Just when I thought eating from the garden couldn't get any better, a few tomatoes got ripe: 'Berkeley Tie Dye Pink'. First year growing these sweet, juicy, mouthwatering tomatoes and am glad I did! That is, if the rest of them ever ripen! Perhaps, this slow ripening process is creating an anticipation that would make any tomato taste good! I am not complaining. There has been plenty of bounty. I have to tell you about the corn: I planted 8 early variety corn plants in two wine barrels along with squash and bush beans to create a 3 sister's garden. The corn has been baring, like crazy, with sweet, juicy, yellow ears. What a treat! The squash and bush beans are not holding up as well in the close quarters of the wine barrels. Pole beans would have grown better by reaching for the light. I planted bush thinking they would mature earlier. Lesson learned. Luckily pole beans were planted elsewhere. As we love beans! I can't say enough about the heirloom purple pole beans. They have been producing for weeks and the blossoms are a beautiful lavender color which makes for a beautiful backdrop. They are delicious and I love the way they show up on the green vine when ripe, which makes them easier to harvest.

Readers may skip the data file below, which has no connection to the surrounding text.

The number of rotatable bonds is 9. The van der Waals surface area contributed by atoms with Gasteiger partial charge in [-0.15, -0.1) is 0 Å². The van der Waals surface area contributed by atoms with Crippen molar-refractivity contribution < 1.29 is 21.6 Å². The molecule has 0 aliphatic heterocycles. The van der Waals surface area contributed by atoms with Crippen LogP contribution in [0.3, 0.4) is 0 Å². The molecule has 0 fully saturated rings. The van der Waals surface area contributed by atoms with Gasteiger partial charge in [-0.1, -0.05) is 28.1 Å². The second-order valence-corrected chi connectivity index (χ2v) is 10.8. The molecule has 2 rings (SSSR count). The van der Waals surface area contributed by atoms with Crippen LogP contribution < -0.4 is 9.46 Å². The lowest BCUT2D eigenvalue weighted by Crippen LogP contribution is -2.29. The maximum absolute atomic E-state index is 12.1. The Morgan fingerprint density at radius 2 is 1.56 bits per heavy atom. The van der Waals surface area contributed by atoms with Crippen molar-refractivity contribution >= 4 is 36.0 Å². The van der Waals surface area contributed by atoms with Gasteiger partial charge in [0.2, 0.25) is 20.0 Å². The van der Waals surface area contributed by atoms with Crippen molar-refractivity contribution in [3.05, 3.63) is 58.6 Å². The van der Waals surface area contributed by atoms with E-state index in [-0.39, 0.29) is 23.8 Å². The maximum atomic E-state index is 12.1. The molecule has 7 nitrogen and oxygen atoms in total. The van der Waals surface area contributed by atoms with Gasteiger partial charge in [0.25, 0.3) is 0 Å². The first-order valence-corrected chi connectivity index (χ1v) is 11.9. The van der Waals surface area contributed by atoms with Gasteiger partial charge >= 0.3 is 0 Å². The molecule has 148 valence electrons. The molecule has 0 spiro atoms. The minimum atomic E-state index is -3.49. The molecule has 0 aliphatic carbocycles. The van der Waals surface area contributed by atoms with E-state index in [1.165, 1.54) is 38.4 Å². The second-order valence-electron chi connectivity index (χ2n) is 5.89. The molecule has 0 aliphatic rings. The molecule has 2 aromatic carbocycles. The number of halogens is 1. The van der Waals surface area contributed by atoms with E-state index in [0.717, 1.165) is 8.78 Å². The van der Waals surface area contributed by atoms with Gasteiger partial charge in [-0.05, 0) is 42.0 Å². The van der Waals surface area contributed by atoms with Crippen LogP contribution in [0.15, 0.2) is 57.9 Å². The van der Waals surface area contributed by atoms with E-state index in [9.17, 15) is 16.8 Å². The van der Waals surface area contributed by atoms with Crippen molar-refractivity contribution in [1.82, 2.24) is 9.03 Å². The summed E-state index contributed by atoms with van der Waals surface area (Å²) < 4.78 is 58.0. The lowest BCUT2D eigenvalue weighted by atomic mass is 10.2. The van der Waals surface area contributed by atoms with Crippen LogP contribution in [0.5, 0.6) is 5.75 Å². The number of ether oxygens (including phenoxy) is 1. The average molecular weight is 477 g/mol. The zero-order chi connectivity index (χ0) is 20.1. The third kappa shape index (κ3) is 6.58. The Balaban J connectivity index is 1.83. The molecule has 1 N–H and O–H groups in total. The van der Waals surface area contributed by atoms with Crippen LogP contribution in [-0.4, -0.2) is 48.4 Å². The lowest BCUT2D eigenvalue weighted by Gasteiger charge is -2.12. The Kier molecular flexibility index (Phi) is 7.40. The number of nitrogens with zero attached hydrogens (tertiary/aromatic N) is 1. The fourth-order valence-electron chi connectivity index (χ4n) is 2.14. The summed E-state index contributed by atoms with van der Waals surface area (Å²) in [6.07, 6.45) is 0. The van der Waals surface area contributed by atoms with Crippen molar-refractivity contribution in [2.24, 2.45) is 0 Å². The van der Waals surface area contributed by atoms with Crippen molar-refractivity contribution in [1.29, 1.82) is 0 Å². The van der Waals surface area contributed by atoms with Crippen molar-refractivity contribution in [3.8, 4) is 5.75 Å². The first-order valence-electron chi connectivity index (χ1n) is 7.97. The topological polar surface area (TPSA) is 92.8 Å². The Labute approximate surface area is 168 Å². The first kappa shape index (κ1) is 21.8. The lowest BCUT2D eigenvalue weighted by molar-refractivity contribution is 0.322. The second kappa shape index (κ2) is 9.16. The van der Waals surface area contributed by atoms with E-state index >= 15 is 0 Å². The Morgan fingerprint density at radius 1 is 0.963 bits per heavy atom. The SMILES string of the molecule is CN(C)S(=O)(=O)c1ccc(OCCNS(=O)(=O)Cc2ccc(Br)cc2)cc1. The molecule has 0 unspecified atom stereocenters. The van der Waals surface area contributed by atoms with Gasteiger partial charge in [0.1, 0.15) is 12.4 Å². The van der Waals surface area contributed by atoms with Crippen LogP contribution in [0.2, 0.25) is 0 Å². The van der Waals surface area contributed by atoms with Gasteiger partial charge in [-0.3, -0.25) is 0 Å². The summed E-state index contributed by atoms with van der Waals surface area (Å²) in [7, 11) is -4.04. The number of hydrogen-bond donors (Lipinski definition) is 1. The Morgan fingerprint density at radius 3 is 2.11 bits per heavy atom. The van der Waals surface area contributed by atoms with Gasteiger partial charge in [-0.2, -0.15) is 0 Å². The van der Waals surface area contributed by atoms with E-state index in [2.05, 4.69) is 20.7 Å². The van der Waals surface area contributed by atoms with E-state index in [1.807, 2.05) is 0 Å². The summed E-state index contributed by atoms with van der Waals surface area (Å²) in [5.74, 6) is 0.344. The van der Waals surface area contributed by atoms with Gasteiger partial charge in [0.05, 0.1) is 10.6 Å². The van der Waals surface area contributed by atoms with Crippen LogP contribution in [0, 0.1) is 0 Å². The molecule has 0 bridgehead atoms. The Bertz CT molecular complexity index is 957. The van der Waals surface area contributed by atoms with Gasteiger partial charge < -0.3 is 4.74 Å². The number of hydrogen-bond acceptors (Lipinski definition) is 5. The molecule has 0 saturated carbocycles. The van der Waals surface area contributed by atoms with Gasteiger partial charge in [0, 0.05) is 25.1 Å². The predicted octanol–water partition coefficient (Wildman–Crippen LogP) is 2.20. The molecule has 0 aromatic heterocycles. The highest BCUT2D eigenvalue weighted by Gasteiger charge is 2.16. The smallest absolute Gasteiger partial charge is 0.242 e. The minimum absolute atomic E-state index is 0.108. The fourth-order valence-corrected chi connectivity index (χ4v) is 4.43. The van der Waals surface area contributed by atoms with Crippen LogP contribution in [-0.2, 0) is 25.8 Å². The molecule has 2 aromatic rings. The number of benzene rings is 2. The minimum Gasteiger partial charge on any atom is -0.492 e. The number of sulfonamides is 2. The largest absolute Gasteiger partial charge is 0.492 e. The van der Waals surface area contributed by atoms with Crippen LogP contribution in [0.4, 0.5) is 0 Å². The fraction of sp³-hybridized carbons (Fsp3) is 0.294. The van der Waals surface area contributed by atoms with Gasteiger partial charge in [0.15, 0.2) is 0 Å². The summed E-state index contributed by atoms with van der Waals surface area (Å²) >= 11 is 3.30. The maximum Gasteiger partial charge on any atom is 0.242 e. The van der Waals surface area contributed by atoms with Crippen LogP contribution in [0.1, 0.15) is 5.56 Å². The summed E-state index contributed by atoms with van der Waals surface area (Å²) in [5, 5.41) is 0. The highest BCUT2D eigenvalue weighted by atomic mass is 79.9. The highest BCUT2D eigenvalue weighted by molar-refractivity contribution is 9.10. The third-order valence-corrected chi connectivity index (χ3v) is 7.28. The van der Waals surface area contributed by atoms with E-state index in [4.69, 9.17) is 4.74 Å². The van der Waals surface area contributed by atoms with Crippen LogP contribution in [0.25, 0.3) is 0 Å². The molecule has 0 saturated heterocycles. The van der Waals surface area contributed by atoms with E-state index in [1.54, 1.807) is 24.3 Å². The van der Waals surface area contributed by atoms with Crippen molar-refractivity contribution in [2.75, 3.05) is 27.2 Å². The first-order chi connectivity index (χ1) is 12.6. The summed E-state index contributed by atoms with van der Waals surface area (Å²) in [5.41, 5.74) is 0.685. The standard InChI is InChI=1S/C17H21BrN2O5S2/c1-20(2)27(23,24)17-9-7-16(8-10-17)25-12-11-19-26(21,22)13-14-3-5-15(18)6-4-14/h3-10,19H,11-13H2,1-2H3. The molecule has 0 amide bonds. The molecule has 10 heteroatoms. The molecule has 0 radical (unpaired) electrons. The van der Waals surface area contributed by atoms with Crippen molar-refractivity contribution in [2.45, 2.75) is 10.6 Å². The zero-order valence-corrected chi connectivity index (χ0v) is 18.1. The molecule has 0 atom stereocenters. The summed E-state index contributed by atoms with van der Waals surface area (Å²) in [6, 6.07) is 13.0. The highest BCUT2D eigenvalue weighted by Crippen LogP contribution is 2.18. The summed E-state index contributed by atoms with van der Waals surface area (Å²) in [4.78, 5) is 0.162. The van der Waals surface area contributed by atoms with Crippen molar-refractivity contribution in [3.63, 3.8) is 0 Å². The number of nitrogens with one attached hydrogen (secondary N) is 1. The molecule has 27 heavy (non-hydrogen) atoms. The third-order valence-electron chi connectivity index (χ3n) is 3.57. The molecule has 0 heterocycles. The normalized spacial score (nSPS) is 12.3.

Zuchini, yellow squash, 'Lemon' cucumbers and peppers show up every day. We particularly enjoy 'Padron' peppers. An heirloom from Spain, they are exquisite sautéed until blistered in olive oil and eaten whole. A real delicacy!
The tomatillos are spreading out and fruiting, and the eggplants have beautiful flowers.' Gravenstein' apples are small but ready to be picked. Lots to look forward to! Have a wonderful day!